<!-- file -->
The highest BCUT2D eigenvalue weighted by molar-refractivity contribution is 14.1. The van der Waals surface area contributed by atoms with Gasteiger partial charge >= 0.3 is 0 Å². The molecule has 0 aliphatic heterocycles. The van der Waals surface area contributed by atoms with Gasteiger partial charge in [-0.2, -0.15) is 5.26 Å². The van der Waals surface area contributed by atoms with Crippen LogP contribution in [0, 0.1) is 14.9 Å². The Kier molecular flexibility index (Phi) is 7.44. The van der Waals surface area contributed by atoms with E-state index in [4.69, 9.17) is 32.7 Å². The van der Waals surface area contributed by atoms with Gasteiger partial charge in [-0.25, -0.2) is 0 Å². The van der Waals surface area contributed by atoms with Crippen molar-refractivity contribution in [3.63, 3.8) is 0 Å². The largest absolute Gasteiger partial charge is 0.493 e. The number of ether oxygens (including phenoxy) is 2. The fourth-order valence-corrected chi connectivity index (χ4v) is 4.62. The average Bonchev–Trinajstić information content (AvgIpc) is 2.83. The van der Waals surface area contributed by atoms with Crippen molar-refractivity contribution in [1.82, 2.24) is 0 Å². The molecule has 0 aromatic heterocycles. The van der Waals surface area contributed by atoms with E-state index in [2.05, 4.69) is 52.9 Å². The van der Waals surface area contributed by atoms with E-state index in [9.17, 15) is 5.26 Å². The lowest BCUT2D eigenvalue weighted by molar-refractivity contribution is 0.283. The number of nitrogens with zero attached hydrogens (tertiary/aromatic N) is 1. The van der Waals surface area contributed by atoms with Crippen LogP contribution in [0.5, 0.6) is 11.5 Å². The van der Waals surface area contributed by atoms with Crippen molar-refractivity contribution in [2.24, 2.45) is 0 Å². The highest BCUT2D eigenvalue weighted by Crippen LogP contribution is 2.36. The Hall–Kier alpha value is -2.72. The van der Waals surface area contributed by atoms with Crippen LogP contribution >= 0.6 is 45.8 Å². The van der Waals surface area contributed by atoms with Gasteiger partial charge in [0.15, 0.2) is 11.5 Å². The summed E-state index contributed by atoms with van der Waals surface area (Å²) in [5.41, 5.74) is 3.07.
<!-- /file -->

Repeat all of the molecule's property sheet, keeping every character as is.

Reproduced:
The highest BCUT2D eigenvalue weighted by molar-refractivity contribution is 14.1. The van der Waals surface area contributed by atoms with Gasteiger partial charge >= 0.3 is 0 Å². The molecule has 0 aliphatic heterocycles. The van der Waals surface area contributed by atoms with Gasteiger partial charge in [-0.2, -0.15) is 5.26 Å². The van der Waals surface area contributed by atoms with Crippen LogP contribution in [0, 0.1) is 14.9 Å². The Kier molecular flexibility index (Phi) is 7.44. The van der Waals surface area contributed by atoms with E-state index in [4.69, 9.17) is 32.7 Å². The van der Waals surface area contributed by atoms with Gasteiger partial charge in [-0.25, -0.2) is 0 Å². The van der Waals surface area contributed by atoms with Crippen molar-refractivity contribution in [3.63, 3.8) is 0 Å². The largest absolute Gasteiger partial charge is 0.493 e. The number of ether oxygens (including phenoxy) is 2. The fourth-order valence-corrected chi connectivity index (χ4v) is 4.62. The average Bonchev–Trinajstić information content (AvgIpc) is 2.83. The van der Waals surface area contributed by atoms with Crippen molar-refractivity contribution in [1.82, 2.24) is 0 Å². The molecule has 0 aromatic heterocycles. The van der Waals surface area contributed by atoms with E-state index in [2.05, 4.69) is 52.9 Å². The van der Waals surface area contributed by atoms with E-state index in [9.17, 15) is 5.26 Å². The lowest BCUT2D eigenvalue weighted by molar-refractivity contribution is 0.283. The number of nitrogens with zero attached hydrogens (tertiary/aromatic N) is 1. The van der Waals surface area contributed by atoms with Crippen LogP contribution in [0.5, 0.6) is 11.5 Å². The van der Waals surface area contributed by atoms with Crippen molar-refractivity contribution in [2.24, 2.45) is 0 Å². The highest BCUT2D eigenvalue weighted by Crippen LogP contribution is 2.36. The Hall–Kier alpha value is -2.72. The van der Waals surface area contributed by atoms with Crippen LogP contribution >= 0.6 is 45.8 Å². The van der Waals surface area contributed by atoms with Gasteiger partial charge in [0.15, 0.2) is 11.5 Å². The summed E-state index contributed by atoms with van der Waals surface area (Å²) in [5.41, 5.74) is 3.07.